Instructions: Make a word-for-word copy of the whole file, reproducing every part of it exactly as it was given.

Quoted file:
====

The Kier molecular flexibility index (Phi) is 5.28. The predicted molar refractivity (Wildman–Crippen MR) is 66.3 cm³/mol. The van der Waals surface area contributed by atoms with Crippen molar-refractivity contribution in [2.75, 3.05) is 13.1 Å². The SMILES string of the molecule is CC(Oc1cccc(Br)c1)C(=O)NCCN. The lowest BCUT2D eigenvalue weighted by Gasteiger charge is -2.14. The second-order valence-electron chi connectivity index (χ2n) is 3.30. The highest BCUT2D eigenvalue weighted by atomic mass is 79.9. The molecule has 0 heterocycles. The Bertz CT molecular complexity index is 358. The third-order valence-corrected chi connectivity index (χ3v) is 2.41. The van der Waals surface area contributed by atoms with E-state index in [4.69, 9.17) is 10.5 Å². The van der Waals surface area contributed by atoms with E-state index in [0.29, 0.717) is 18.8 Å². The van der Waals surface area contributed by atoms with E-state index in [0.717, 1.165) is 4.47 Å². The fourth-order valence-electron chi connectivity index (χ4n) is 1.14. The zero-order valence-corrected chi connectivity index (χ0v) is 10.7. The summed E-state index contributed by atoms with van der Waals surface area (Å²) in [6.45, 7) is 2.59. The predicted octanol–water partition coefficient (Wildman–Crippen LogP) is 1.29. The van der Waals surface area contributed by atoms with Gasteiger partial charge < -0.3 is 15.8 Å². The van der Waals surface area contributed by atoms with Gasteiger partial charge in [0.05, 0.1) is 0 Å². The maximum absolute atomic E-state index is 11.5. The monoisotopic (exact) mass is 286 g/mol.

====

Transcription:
The Kier molecular flexibility index (Phi) is 5.28. The predicted molar refractivity (Wildman–Crippen MR) is 66.3 cm³/mol. The van der Waals surface area contributed by atoms with Crippen molar-refractivity contribution in [2.75, 3.05) is 13.1 Å². The SMILES string of the molecule is CC(Oc1cccc(Br)c1)C(=O)NCCN. The lowest BCUT2D eigenvalue weighted by Gasteiger charge is -2.14. The second-order valence-electron chi connectivity index (χ2n) is 3.30. The highest BCUT2D eigenvalue weighted by atomic mass is 79.9. The molecule has 0 heterocycles. The Bertz CT molecular complexity index is 358. The third-order valence-corrected chi connectivity index (χ3v) is 2.41. The van der Waals surface area contributed by atoms with E-state index in [4.69, 9.17) is 10.5 Å². The van der Waals surface area contributed by atoms with E-state index in [0.29, 0.717) is 18.8 Å². The van der Waals surface area contributed by atoms with E-state index in [0.717, 1.165) is 4.47 Å². The fourth-order valence-electron chi connectivity index (χ4n) is 1.14. The zero-order valence-corrected chi connectivity index (χ0v) is 10.7. The summed E-state index contributed by atoms with van der Waals surface area (Å²) in [6.45, 7) is 2.59. The predicted octanol–water partition coefficient (Wildman–Crippen LogP) is 1.29. The van der Waals surface area contributed by atoms with Gasteiger partial charge < -0.3 is 15.8 Å². The van der Waals surface area contributed by atoms with Gasteiger partial charge in [0.05, 0.1) is 0 Å². The maximum absolute atomic E-state index is 11.5. The monoisotopic (exact) mass is 286 g/mol.